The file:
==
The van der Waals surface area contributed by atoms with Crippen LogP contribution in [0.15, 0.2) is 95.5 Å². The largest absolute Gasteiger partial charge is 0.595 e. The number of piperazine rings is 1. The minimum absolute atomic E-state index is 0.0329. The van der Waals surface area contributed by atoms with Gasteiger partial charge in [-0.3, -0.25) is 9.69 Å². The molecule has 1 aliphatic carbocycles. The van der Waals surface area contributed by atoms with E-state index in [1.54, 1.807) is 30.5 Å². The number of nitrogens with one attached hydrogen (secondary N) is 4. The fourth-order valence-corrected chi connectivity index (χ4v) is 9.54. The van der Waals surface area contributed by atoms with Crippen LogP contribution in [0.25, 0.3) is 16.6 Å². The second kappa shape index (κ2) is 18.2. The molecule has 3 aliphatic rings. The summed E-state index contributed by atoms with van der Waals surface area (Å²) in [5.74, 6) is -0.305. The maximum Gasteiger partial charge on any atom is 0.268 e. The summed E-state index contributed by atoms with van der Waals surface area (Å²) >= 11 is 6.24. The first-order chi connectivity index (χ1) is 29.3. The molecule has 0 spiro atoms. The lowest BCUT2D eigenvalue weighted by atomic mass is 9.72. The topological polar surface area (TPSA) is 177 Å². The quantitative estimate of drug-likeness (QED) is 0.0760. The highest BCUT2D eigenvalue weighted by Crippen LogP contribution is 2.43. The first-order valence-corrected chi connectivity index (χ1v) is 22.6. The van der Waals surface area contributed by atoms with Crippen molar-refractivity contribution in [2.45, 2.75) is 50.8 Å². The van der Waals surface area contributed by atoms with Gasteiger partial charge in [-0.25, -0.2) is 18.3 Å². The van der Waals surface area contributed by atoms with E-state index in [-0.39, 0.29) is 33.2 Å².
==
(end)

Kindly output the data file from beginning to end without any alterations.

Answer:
The van der Waals surface area contributed by atoms with Crippen LogP contribution in [0.15, 0.2) is 95.5 Å². The largest absolute Gasteiger partial charge is 0.595 e. The number of piperazine rings is 1. The minimum absolute atomic E-state index is 0.0329. The van der Waals surface area contributed by atoms with Gasteiger partial charge in [-0.3, -0.25) is 9.69 Å². The molecule has 1 aliphatic carbocycles. The van der Waals surface area contributed by atoms with E-state index in [1.54, 1.807) is 30.5 Å². The number of nitrogens with one attached hydrogen (secondary N) is 4. The fourth-order valence-corrected chi connectivity index (χ4v) is 9.54. The van der Waals surface area contributed by atoms with Crippen LogP contribution in [0.25, 0.3) is 16.6 Å². The second kappa shape index (κ2) is 18.2. The molecule has 3 aliphatic rings. The summed E-state index contributed by atoms with van der Waals surface area (Å²) in [5.74, 6) is -0.305. The maximum Gasteiger partial charge on any atom is 0.268 e. The summed E-state index contributed by atoms with van der Waals surface area (Å²) >= 11 is 6.24. The first-order chi connectivity index (χ1) is 29.3. The molecule has 0 spiro atoms. The lowest BCUT2D eigenvalue weighted by atomic mass is 9.72. The topological polar surface area (TPSA) is 177 Å². The quantitative estimate of drug-likeness (QED) is 0.0760. The highest BCUT2D eigenvalue weighted by Crippen LogP contribution is 2.43. The first-order valence-corrected chi connectivity index (χ1v) is 22.6. The van der Waals surface area contributed by atoms with Crippen molar-refractivity contribution in [2.45, 2.75) is 50.8 Å². The van der Waals surface area contributed by atoms with Gasteiger partial charge in [-0.25, -0.2) is 18.3 Å². The van der Waals surface area contributed by atoms with E-state index in [-0.39, 0.29) is 33.2 Å².